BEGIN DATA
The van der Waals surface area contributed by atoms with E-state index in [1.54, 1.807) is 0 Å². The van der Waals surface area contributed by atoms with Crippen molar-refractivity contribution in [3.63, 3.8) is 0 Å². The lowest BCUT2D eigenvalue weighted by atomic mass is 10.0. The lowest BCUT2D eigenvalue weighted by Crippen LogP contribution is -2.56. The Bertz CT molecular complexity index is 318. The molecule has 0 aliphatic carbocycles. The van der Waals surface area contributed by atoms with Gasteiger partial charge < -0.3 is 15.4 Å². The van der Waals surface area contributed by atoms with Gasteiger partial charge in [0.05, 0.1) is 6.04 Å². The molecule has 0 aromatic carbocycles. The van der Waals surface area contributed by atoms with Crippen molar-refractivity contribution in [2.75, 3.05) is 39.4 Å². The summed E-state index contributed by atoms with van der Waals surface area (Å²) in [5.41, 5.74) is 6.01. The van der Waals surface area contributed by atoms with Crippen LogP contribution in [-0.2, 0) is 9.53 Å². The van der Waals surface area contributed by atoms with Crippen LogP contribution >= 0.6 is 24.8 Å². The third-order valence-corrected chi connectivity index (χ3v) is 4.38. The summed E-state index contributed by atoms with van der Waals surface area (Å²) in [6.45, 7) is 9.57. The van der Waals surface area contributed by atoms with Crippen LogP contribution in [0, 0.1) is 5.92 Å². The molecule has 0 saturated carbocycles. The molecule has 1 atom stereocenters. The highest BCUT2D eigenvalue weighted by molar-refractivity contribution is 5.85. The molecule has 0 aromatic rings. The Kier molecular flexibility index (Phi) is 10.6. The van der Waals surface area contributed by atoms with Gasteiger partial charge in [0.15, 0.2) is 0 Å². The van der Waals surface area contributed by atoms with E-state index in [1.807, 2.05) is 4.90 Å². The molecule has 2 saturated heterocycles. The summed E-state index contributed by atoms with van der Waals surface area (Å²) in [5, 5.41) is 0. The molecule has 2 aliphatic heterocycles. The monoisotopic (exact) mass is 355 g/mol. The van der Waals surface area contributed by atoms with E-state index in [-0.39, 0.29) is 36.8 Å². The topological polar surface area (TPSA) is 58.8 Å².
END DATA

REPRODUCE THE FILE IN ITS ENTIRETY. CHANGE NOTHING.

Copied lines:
The van der Waals surface area contributed by atoms with E-state index in [1.54, 1.807) is 0 Å². The van der Waals surface area contributed by atoms with Crippen molar-refractivity contribution in [3.63, 3.8) is 0 Å². The lowest BCUT2D eigenvalue weighted by atomic mass is 10.0. The lowest BCUT2D eigenvalue weighted by Crippen LogP contribution is -2.56. The Bertz CT molecular complexity index is 318. The molecule has 0 aliphatic carbocycles. The van der Waals surface area contributed by atoms with Gasteiger partial charge < -0.3 is 15.4 Å². The van der Waals surface area contributed by atoms with Gasteiger partial charge in [0.05, 0.1) is 6.04 Å². The molecule has 0 aromatic carbocycles. The van der Waals surface area contributed by atoms with Crippen molar-refractivity contribution in [2.75, 3.05) is 39.4 Å². The summed E-state index contributed by atoms with van der Waals surface area (Å²) in [5.41, 5.74) is 6.01. The van der Waals surface area contributed by atoms with Crippen LogP contribution in [-0.2, 0) is 9.53 Å². The van der Waals surface area contributed by atoms with Crippen LogP contribution >= 0.6 is 24.8 Å². The third-order valence-corrected chi connectivity index (χ3v) is 4.38. The summed E-state index contributed by atoms with van der Waals surface area (Å²) in [6.45, 7) is 9.57. The van der Waals surface area contributed by atoms with Crippen LogP contribution in [0, 0.1) is 5.92 Å². The molecule has 0 saturated carbocycles. The molecule has 1 atom stereocenters. The highest BCUT2D eigenvalue weighted by molar-refractivity contribution is 5.85. The molecule has 0 aromatic rings. The Kier molecular flexibility index (Phi) is 10.6. The van der Waals surface area contributed by atoms with Gasteiger partial charge in [0.15, 0.2) is 0 Å². The van der Waals surface area contributed by atoms with E-state index in [1.807, 2.05) is 4.90 Å². The molecule has 2 saturated heterocycles. The summed E-state index contributed by atoms with van der Waals surface area (Å²) in [5, 5.41) is 0. The molecule has 2 aliphatic heterocycles. The monoisotopic (exact) mass is 355 g/mol. The van der Waals surface area contributed by atoms with E-state index in [-0.39, 0.29) is 36.8 Å². The topological polar surface area (TPSA) is 58.8 Å².